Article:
Diabetes Self-Management Blog

Moms now have another reason to encourage the kids to eat their vegetables: A recent study has found that increased consumption of green leafy vegetables can significantly reduce a person’s risk of developing Type 2 diabetes. Roughly 24 million people in the US have been diagnosed with Type 2 diabetes, and another 57 million are living with prediabetes.

A high intake of fruit and vegetables is known to reduce the risk of coronary heart disease and certain types of cancer. To determine how a diet high in these foods affects the risk of Type 2 diabetes, researchers at the University of Leicester, in the United Kingdom, reviewed six studies that included more than 220,000 participants ranging in age from 30 to 74. The studies all lasted between 4.6 and 23 years.

The data showed that eating 1.35 servings of green leafy vegetables per day was associated with a 14% reduction in the risk of developing Type 2 diabetes compared with consuming only 0.2 servings daily. (A serving size is 1 cup of raw leafy vegetables or a 1/2 cup of cooked or raw nonleafy vegetables.) Eating more fruits and vegetables in general also appeared to have a beneficial effect on diabetes risk, but it was not statistically significant.

The researchers suggested several possible reasons fruit and vegetables might reduce the risk of disease, including their antioxidant content and, in the case of green leafy vegetables, their magnesium content. The scientists also noted that these benefits are likely associated with foods, rather than dietary supplements. In an editorial accompanying the study, Jim Mann, PhD, and Dagfinn Aune, BSc, stated, “Although some studies have shown associations between individual vegetables and fruits and coronary heart disease, stroke, and some cancers (for example, allium [onion family] vegetables and stomach and colorectal cancer, tomatoes and prostate cancer), most current recommendations focus on food groups as a whole rather than magic bullets.” The researchers suggest that further study into the effects of green leafy vegetables on diabetes is warranted.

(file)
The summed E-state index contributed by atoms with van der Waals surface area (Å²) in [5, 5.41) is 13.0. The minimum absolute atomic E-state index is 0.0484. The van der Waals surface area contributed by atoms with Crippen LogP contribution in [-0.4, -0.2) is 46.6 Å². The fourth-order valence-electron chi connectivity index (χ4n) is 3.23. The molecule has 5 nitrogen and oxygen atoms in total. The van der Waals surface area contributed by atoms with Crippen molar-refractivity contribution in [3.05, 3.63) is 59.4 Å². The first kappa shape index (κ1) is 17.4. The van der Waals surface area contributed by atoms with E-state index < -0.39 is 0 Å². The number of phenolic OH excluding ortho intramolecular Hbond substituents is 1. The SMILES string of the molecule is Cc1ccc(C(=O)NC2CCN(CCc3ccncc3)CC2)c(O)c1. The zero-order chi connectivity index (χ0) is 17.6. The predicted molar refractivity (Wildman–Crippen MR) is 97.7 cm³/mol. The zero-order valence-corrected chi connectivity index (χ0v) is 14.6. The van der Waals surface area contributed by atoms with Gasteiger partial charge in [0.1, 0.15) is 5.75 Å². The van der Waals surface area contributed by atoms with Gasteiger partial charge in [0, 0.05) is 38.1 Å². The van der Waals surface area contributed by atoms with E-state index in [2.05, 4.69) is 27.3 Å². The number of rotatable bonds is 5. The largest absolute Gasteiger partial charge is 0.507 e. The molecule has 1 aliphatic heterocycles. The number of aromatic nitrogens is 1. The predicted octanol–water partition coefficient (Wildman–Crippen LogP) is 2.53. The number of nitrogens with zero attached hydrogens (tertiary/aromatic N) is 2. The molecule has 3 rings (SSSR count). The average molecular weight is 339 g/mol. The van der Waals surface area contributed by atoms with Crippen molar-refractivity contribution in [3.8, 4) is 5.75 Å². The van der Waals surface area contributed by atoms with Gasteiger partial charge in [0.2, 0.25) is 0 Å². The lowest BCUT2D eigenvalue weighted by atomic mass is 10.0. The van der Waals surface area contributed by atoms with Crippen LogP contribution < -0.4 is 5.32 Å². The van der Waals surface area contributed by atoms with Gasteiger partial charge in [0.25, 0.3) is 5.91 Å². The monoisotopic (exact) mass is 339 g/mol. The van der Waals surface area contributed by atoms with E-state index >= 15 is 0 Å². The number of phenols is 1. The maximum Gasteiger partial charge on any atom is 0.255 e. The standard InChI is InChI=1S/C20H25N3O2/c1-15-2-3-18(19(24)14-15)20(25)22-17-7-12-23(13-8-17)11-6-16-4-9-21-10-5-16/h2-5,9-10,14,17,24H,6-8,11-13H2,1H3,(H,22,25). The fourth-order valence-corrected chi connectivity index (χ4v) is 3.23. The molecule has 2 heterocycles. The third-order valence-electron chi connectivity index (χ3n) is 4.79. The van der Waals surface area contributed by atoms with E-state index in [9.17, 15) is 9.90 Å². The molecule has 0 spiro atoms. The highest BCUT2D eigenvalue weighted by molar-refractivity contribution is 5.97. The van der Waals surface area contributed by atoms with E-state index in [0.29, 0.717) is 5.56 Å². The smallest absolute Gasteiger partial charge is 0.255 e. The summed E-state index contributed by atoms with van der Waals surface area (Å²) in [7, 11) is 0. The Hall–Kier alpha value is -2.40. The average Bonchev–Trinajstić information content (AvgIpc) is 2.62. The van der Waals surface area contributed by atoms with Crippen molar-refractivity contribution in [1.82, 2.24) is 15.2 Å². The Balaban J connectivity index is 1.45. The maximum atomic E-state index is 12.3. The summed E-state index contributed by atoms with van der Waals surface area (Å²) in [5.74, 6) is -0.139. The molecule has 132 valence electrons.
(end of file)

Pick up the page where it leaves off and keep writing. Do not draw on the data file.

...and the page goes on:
Whether or not green leafy vegetables ultimately prove to be effective in reducing diabetes risk, there are still plenty of reasons to incorporate these nutritional powerhouses into your diet, including their high vitamin and mineral levels, their low carbohydrate content, and their antioxidant and anti-inflammatory properties.

To learn more about the research, read the article “Green Leafy Vegetables Reduce Diabetes Risk, Study Finds” or see the study in the Journal of the American College of Nutrition.

And for some tasty ways to get your share of green leafy vegetables, check out these recipes:

Country-style collard greens
Savory spinach scramble
Seasoned collard greens


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